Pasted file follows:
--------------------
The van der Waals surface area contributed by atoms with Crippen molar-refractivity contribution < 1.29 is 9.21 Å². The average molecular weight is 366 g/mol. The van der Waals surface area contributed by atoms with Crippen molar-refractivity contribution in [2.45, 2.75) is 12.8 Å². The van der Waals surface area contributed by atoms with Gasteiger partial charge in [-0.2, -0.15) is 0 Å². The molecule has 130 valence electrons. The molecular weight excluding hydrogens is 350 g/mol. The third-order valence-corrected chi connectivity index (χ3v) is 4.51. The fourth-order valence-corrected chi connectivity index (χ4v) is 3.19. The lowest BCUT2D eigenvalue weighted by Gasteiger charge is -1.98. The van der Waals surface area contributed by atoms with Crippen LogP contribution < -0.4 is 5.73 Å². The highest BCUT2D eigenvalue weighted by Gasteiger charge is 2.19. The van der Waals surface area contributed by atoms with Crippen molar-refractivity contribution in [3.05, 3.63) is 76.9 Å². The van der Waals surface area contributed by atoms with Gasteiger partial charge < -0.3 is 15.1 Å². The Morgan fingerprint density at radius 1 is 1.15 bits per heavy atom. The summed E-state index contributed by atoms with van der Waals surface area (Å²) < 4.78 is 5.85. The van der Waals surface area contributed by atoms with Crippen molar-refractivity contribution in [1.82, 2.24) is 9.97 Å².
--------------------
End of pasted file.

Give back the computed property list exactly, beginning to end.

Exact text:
The van der Waals surface area contributed by atoms with Crippen molar-refractivity contribution < 1.29 is 9.21 Å². The average molecular weight is 366 g/mol. The van der Waals surface area contributed by atoms with Crippen molar-refractivity contribution in [2.45, 2.75) is 12.8 Å². The van der Waals surface area contributed by atoms with Gasteiger partial charge in [-0.2, -0.15) is 0 Å². The molecule has 130 valence electrons. The molecular weight excluding hydrogens is 350 g/mol. The third-order valence-corrected chi connectivity index (χ3v) is 4.51. The fourth-order valence-corrected chi connectivity index (χ4v) is 3.19. The lowest BCUT2D eigenvalue weighted by Gasteiger charge is -1.98. The van der Waals surface area contributed by atoms with Crippen LogP contribution < -0.4 is 5.73 Å². The highest BCUT2D eigenvalue weighted by Gasteiger charge is 2.19. The van der Waals surface area contributed by atoms with Crippen molar-refractivity contribution in [3.05, 3.63) is 76.9 Å². The van der Waals surface area contributed by atoms with Gasteiger partial charge < -0.3 is 15.1 Å². The Morgan fingerprint density at radius 1 is 1.15 bits per heavy atom. The summed E-state index contributed by atoms with van der Waals surface area (Å²) < 4.78 is 5.85. The van der Waals surface area contributed by atoms with Crippen molar-refractivity contribution in [1.82, 2.24) is 9.97 Å².